Once I get my pantry stocked and I’m dialed in nutritionally, the next thing I would focus on is my activity level. 

I would download a pedometer of some kind onto my phone (most smartphones have them pre-installed already), or, even better, buy myself a Fitbit or smart watch.

Once I can track my movement, I’d aim for 10,000 steps each and every day, preferably outside. 

I wouldn’t even think about starting a class, hiring a personal trainer, or engaging in any type of intense activity until I am consistently hitting this number daily.

When it comes to exercise, this would be the “crawling” phase of your journey to eventually running upright at full speed.

I would not progress to any other form of activity until I was consistently hitting this number for at least two months.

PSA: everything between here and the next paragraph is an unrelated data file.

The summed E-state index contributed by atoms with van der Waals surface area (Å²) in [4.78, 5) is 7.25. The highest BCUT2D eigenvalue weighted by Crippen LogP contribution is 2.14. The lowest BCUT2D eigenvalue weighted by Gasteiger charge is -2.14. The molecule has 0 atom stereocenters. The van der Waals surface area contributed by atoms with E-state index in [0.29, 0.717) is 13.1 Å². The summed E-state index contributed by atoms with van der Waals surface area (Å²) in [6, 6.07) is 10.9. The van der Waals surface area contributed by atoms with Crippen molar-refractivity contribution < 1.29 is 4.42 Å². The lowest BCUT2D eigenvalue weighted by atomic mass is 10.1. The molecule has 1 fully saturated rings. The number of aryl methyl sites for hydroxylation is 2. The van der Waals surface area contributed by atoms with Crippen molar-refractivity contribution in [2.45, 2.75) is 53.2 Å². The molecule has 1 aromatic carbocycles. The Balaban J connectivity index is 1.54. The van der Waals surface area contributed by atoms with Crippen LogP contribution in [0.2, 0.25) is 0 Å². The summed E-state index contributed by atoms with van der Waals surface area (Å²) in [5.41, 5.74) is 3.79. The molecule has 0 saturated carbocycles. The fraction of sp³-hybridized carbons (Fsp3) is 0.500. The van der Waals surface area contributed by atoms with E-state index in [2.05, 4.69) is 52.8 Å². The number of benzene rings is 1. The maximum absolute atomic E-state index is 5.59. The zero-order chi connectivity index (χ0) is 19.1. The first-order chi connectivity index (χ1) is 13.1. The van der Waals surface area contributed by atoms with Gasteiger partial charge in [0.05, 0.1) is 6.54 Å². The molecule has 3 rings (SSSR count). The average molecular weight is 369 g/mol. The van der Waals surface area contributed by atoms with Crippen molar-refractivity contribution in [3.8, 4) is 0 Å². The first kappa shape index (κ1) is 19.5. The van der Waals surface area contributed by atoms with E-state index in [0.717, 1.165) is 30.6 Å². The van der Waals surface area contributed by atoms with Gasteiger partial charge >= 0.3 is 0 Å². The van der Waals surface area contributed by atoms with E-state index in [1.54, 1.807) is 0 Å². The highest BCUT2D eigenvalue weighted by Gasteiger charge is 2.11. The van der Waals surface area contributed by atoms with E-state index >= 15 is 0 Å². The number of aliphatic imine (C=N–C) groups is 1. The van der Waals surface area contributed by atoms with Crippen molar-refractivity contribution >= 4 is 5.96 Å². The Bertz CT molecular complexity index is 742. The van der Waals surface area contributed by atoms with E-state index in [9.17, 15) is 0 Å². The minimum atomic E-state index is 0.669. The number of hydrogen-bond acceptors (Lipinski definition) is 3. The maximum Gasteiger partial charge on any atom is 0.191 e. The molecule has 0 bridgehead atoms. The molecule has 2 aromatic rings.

My next step would be to maximize my sleep — yes, my sleep. 

If you are severely overweight, you can probably get by with a lack of sleep for the first few months, as the stimulus from the new diet regimen and activity spike will spur on some results.

Once you’ve lost some weight, however, and the body leans out and body fat becomes more stubborn to lose, you will, without a doubt, hit a plateau if not sleeping enough.

Most of us lead incredibly stressful lives.

When bombarded with the pressures of modern society 24-7, our adrenal glands secret cortisol, the “stress hormone.”

Some cortisol production is OK, as it can help regulate blood sugar levels and metabolism, reduce inflammation, and assist with memory formulation; but too much cortisol production can lead to a whole host of problems, one being weight gain in the midsection.

One of the best ways to counteract excess cortisol production is to make sure we get at least 7 hours of sleep per night, preferably 8-9 hours for most people.